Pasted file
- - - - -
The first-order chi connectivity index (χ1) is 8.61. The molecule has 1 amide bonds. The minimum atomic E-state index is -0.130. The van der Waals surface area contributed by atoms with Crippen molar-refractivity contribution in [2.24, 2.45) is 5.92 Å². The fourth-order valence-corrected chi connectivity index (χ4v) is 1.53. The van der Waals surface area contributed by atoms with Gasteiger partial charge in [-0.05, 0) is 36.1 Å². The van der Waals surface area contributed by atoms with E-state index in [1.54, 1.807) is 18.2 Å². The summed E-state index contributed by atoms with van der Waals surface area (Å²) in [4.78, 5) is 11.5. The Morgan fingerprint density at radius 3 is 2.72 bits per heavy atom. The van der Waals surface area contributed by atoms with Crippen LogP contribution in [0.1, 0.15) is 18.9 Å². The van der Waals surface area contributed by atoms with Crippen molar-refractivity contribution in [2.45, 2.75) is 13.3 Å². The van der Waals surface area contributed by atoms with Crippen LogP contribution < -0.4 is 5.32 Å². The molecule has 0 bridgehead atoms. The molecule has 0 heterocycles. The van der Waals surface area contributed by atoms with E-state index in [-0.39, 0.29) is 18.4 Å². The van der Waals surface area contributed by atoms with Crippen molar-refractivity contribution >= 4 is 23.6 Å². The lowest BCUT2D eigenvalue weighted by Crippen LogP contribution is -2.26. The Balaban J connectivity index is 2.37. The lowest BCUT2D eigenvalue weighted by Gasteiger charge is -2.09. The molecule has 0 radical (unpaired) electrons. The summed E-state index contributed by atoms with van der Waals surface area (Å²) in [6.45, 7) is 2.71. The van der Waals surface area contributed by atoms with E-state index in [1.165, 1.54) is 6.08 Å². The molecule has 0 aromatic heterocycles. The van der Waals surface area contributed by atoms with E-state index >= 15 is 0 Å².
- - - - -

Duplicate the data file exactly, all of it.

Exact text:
The first-order chi connectivity index (χ1) is 8.61. The molecule has 1 amide bonds. The minimum atomic E-state index is -0.130. The van der Waals surface area contributed by atoms with Crippen molar-refractivity contribution in [2.24, 2.45) is 5.92 Å². The fourth-order valence-corrected chi connectivity index (χ4v) is 1.53. The van der Waals surface area contributed by atoms with Gasteiger partial charge in [-0.05, 0) is 36.1 Å². The van der Waals surface area contributed by atoms with E-state index in [1.54, 1.807) is 18.2 Å². The summed E-state index contributed by atoms with van der Waals surface area (Å²) in [4.78, 5) is 11.5. The Morgan fingerprint density at radius 3 is 2.72 bits per heavy atom. The van der Waals surface area contributed by atoms with Crippen LogP contribution in [0.1, 0.15) is 18.9 Å². The van der Waals surface area contributed by atoms with Crippen molar-refractivity contribution in [2.45, 2.75) is 13.3 Å². The van der Waals surface area contributed by atoms with Crippen LogP contribution < -0.4 is 5.32 Å². The molecule has 0 bridgehead atoms. The molecule has 0 heterocycles. The van der Waals surface area contributed by atoms with E-state index in [-0.39, 0.29) is 18.4 Å². The van der Waals surface area contributed by atoms with Crippen molar-refractivity contribution >= 4 is 23.6 Å². The lowest BCUT2D eigenvalue weighted by Crippen LogP contribution is -2.26. The Balaban J connectivity index is 2.37. The lowest BCUT2D eigenvalue weighted by Gasteiger charge is -2.09. The molecule has 0 radical (unpaired) electrons. The summed E-state index contributed by atoms with van der Waals surface area (Å²) in [6.45, 7) is 2.71. The van der Waals surface area contributed by atoms with E-state index in [1.165, 1.54) is 6.08 Å². The molecule has 0 aromatic heterocycles. The van der Waals surface area contributed by atoms with E-state index >= 15 is 0 Å².